Speaking of this old mammoth tooth color, anyone know how 'doctor' touch-up paint to semi-match?  I've read of matching stains and resins, etc. I don't plan on fixing all the nicks and bumps, mostly where I have to do any carving, or any area (such as around the bridge) where the virgin white is in evidence.  As can see in this image, it has suffered some abuse.  I have one broken off tuner screw I'll have to get out and then fill. 

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Nail varnish is good for touch-ups. With some luck you can even find a matching colour! It seems that ivory beige really is a colour... You can mix them as well if you don't find the right shade.

If you want to match the less sunburned areas to the rest, using soda and white vinegar might help. Just might, but it's inexpensive to try.

We should be thankful that your mother-in-law's wannabe son-in-law didn't do the carving he planned. My eyes already hurt from looking at the pencil line.

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the official term is "smoker's tooth yellow"

wow, what a blast from the past.  hondo generally was plywood... and bolt neck... which makes me think this might be really early for them and it looks like solid wood?  pretty cool.  looks like a cut above typical hondo.

afa trem/tuners... looks like std strat but hard to say for sure on hole alignment.  sm w tuners.   gotoh has really good spec sheets and you might just be able to scale one up, print it out, and see if it aligns with the holes for bridge and/or tuners.  If you can open in gimp or photoshop... then measure the lines that are on the spec sheet (ie it might say 74mm and you scale up till the measurement = 74mm).  then print and overlay it on the holes.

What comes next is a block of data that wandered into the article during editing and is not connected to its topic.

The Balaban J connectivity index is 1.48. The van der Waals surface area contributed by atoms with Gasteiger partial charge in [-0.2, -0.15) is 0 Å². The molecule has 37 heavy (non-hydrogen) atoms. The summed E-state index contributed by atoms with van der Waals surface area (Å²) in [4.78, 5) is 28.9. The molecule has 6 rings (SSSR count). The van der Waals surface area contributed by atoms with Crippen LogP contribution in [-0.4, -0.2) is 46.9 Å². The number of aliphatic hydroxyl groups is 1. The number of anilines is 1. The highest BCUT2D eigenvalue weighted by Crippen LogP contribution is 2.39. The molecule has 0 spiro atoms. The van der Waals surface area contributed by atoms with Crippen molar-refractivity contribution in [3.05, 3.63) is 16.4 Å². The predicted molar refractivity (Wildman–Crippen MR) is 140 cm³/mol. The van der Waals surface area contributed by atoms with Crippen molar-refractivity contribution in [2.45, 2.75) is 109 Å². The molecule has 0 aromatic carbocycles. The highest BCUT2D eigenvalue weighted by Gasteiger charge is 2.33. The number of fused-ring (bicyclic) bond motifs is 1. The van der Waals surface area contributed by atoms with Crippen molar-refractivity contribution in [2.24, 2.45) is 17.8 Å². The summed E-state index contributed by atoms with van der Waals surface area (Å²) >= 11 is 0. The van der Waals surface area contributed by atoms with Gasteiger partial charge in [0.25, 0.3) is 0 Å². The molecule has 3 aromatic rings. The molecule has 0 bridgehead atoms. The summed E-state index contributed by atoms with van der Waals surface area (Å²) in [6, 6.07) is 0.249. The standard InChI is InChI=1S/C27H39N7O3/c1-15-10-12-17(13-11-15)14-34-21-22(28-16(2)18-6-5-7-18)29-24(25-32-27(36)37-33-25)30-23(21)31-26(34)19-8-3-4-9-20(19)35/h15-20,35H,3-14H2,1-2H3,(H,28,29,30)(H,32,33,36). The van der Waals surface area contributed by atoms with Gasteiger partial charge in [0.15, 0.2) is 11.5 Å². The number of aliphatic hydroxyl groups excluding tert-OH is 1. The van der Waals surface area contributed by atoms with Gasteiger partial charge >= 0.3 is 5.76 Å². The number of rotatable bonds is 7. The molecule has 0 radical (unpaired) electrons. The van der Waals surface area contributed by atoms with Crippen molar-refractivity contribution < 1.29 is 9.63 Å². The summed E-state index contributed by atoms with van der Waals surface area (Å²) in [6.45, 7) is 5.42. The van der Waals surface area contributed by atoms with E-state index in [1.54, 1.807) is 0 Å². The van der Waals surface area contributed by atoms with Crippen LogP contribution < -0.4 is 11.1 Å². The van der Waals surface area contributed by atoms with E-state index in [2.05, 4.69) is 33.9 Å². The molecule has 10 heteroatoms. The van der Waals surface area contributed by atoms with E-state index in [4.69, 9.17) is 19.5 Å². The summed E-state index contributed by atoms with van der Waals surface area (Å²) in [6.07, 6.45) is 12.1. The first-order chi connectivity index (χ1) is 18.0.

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18 minutes ago, Bizman62 said:

We should be thankful that your mother-in-law's wannabe son-in-law didn't do the carving he planned. My eyes already hurt from looking at the pencil line.

Tell me about it.  I was so glad he had not proceeded with Operation Hacksaw.  As it is, that pencil is on there good.  I used a teflon based gun oil (hoping its slickiness would get that off) and it only removed maybe 85%-90% of it.  I'll have to tackle it again.  I also used an eraser,  followed by an electric eraser, to no avail.  Not sure what else to try.  In that one pic you can see that I did get most of it off. 

Thanks for the colour match tips!  I'll only attempt to touch-up the bright white areas that are exposed, if any.  For all I know, that bridge may drop right in and cover all that up nicely.  I'll have to do something when I work on the tuners, though.  I figure some filling and drilling are in order.  For sure on that one broken screw.  Not looking forward to that.

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What sort of pencil doesnt' come off with a good plastic eraser, especially from a relatively shiny surface like that? Anyhow, rubbing with a paste made of white vinegar and baking soda might take care of that too. Tooth paste can be used as well.

@mistermikev I'm not joking.

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14 minutes ago, mistermikev said:

the official term is "smoker's tooth yellow"

wow, what a blast from the past.  hondo generally was plywood... and bolt neck... which makes me think this might be really early for them and it looks like solid wood?  pretty cool.  looks like a cut above typical hondo.